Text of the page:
Dataset Information


Isolation and characterization of environmental Bacillus isolates which may harbor B. anthracis virulence genes

ABSTRACT: The goal of this project was to screen soil samples for bacteria that may harbor B. anthracis virulence-associated genes (VAGs). There is currently no information about the prevalence of these types of organisms in the environment. Due to increased environmental monitoring of select agents by programs such as BioWatch and biodetection systems in place at the United States Post Offices and Department of State locations, it has become critical that we not only better understand the natural range of B. anthracis but also how widespread B. anthracis virulence genes are in environmental communities. Naturally occurring isolates containing the B. anthracis virulence genes could generate false-positive results in tests that detect the anthrax toxins, capsule or their associated genes. Understanding the true diversity and pathogenic potential of Bacillus spp. and particularly the B. cereus group is crucial not only in terms of understanding data from environmental monitoring but also diagnosing patients with clinical presentations similar to anthrax in the future. Severe and fatal disease caused by strains similar to B. anthracis could unnecessarily initiate emergency responses if anthrax was incorrectly suspected. Conversely, these strains may be used as bioterror agents requiring science-based responses; presently our limited understanding of these organisms does not permit data-driven decision making. We have investigated 700 aerobic sporoform soil isolates obtained from two areas in the Southwest of the US. Soil samples from the first site had been taken from public access land approximately 50 meters across from the work site of a fatal pneumonia case in a welding factory. This took place in year 2003 when B. cereus was isolated from a metal worker. The second site was targeted because of a recent case involving a deceased mule suspected to have died of a B. anthracis infection. Soil samples were initially analyzed at the CDC. Isolates were obtained by heating the soil at 65 degrees Celcius for 30 minutes followed by plating on agar media. All isolates were screened by PCR for the presence of B. anthracis genomic traits such as toxin genes (cya, lef and pag) as well as chromosomal markers. All isolates were also tested for their hemolytic activity as well as phage sensitivity. Eighty-four query strains were investigated in this study, with each query strain hybridized against the reference strain, Sterne. Two dye-swap experiments were performed with seventeen strains, for a total of four hybridizations per query strain. The other strains have a single dye experiment, for a total of two hybridizations per query strain. Each 70mer oligo spotted on the B. cereus species microarray is spotted once. Positive controls on the array consist of oligos designed from the sequenced reference genome, Sterne, and negative controls on the array consist of oligos designed from the thale cress plant, Arabidopsis thaliana.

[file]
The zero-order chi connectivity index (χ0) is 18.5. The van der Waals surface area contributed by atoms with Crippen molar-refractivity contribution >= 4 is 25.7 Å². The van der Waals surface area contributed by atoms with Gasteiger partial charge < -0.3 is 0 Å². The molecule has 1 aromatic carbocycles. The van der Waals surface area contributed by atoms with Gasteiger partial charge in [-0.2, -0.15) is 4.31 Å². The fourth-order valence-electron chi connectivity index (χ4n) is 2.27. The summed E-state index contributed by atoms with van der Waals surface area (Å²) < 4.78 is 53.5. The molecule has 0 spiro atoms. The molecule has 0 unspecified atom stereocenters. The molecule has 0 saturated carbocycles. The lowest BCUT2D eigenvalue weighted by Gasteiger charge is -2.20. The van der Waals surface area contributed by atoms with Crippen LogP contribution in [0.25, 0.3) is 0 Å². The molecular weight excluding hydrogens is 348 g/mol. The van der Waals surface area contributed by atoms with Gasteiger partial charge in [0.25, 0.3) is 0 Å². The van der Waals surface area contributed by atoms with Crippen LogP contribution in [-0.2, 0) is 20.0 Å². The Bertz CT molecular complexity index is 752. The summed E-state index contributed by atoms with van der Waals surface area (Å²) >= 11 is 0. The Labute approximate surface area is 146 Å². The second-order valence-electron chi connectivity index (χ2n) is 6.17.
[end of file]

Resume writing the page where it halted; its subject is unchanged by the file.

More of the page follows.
SUBMITTER: C. Wan   H. Sajadi  A. Hoffmaster  R. D Fleischmann  S. N Peterson  L. Appalla  L. Papazisi  Chun-Hua Wan  S. Ratnayke  B. G Remortel  N. Podnecky  Q. Sun  F. Onmus-Leone  C. A Beesley 

PROVIDER: E-GEOD-19071 | ArrayExpress | 2010-05-19



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